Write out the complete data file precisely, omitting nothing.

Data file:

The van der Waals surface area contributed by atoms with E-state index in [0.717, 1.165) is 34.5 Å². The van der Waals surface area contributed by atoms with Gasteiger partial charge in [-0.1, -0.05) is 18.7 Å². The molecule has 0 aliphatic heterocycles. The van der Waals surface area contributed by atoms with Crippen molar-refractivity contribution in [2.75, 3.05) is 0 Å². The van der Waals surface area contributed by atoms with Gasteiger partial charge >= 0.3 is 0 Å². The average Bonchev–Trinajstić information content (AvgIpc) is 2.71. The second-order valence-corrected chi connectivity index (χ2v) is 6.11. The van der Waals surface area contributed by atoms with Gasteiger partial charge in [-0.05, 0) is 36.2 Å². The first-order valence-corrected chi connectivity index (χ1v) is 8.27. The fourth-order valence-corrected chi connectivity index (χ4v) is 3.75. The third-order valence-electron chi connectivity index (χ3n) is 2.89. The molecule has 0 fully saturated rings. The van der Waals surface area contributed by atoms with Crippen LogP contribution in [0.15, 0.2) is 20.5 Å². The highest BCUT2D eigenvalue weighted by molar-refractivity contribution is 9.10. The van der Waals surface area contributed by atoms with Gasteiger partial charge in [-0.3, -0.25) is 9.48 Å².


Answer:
The van der Waals surface area contributed by atoms with E-state index in [0.717, 1.165) is 34.5 Å². The van der Waals surface area contributed by atoms with Gasteiger partial charge in [-0.1, -0.05) is 18.7 Å². The molecule has 0 aliphatic heterocycles. The van der Waals surface area contributed by atoms with Crippen molar-refractivity contribution in [2.75, 3.05) is 0 Å². The van der Waals surface area contributed by atoms with Gasteiger partial charge >= 0.3 is 0 Å². The average Bonchev–Trinajstić information content (AvgIpc) is 2.71. The second-order valence-corrected chi connectivity index (χ2v) is 6.11. The van der Waals surface area contributed by atoms with Gasteiger partial charge in [-0.05, 0) is 36.2 Å². The first-order valence-corrected chi connectivity index (χ1v) is 8.27. The fourth-order valence-corrected chi connectivity index (χ4v) is 3.75. The third-order valence-electron chi connectivity index (χ3n) is 2.89. The molecule has 0 fully saturated rings. The van der Waals surface area contributed by atoms with Crippen LogP contribution in [0.15, 0.2) is 20.5 Å². The highest BCUT2D eigenvalue weighted by molar-refractivity contribution is 9.10. The van der Waals surface area contributed by atoms with Gasteiger partial charge in [-0.3, -0.25) is 9.48 Å².